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By Shannon Zimmerman | 09-07-2012 09:00 AM

McGregor Staying Cautious With Banks

Although he notes the potential problems of investing in financial-services names, Oakmark's Clyde McGregor sees some mispricing in European banks.

Shannon Zimmerman: A couple more questions about Oakmark Global. So Oakmark International is fairly significantly exposed to financials, European and otherwise. You own Credit Suisse, I believe, in Oakmark Equity and Income and in Global?

Clyde McGregor: Just in Global.

Zimmerman: I interviewed David Herro recently about his fund. So I have a little bit of the back story on Credit Suisse. What attracted you to that name, and what's your take on European financials generally? I know that Oakmark likes to take advantage of volatile areas of the market because there could be mispricing there. What is your take on financials, European financials in particular?

McGregor: Our European financial holdings have been based on the idea that the private-banking sector was underpriced within the total framework of the banks. So that we were in essence getting the investment bank not just free, but for a negative value in essence. At the private-banking level we had transactions. We continue to see small transactions of rollups of Swiss private banks. This suggests that whether it's Credit Suisse or for that matter UBS or certainly Julius Baer, which is another one we have in Global, that private-banking [businesses] are wonderful assets that are mispriced or underpriced in the market.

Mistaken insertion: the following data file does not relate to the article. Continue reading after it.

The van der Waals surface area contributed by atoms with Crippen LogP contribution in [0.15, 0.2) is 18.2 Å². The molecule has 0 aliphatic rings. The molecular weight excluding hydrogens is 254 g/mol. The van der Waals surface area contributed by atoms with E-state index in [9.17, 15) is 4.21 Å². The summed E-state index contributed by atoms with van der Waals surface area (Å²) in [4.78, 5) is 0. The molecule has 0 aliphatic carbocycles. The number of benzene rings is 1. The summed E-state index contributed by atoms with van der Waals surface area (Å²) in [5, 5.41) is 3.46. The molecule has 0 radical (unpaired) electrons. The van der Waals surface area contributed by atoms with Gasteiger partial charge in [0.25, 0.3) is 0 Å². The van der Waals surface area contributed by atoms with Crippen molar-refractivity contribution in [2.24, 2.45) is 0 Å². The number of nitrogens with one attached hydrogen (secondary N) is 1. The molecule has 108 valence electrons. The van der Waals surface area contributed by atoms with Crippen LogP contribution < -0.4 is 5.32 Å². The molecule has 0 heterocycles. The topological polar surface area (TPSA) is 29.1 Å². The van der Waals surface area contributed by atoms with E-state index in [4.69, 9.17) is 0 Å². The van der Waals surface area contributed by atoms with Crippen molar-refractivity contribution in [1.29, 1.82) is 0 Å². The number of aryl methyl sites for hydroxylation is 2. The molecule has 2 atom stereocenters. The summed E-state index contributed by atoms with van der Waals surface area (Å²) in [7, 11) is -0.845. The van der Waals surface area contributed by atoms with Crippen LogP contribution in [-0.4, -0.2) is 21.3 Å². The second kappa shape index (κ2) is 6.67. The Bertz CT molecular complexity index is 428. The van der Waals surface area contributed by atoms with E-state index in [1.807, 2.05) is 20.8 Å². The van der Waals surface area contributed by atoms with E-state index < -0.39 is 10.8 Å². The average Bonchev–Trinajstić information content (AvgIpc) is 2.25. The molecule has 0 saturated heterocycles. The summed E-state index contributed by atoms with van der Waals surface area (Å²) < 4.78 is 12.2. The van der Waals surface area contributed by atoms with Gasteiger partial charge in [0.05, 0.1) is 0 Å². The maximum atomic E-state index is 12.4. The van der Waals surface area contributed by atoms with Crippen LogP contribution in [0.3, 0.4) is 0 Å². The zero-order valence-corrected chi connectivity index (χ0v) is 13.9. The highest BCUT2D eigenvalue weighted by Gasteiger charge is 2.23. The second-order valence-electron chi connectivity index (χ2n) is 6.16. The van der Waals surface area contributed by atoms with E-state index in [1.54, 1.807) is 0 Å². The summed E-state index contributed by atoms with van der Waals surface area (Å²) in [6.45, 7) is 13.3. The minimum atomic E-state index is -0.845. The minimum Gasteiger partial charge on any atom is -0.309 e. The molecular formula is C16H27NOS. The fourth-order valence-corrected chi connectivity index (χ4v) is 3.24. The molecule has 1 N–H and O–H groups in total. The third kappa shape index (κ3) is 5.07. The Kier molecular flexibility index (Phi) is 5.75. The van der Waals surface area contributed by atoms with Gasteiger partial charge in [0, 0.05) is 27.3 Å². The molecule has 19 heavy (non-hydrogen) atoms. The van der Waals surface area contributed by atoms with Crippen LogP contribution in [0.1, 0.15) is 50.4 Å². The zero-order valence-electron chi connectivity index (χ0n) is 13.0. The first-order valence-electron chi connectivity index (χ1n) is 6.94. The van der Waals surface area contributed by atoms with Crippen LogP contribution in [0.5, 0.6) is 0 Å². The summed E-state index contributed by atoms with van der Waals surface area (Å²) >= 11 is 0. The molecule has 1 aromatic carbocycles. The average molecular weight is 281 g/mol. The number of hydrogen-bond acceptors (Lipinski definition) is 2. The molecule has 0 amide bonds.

The risk in something like Credit Suisse is that the investment bank could have a big negative number in front of it, which is what we saw happen with UBS in the great recession. And to some extent we have seen that with Credit Suisse. But we prefer the management team there to some other opportunities.

We don’t have U.S. banks because I felt that the blend of assets or the blend of businesses in the Swiss banks was more attractive than what we had available to us in the U.S. Now, I will not say never. I am certainly thinking a lot more about U.S. financials today than I was in the previous few years.

Zimmerman: In the financials sector, in particular, a couple of things are in play to a greater degree than in other sectors of the market. There is regulatory risk, and that happened recently with Credit Suisse. They were well on track to get their reserves where they needed to be and they were called out for not doing it quite fast enough, even though they were going to meet the deadline in advance. So that kind of regulatory risk is very difficult, I have to imagine, to discount for when you’re doing valuation work.

McGregor: Absolutely.

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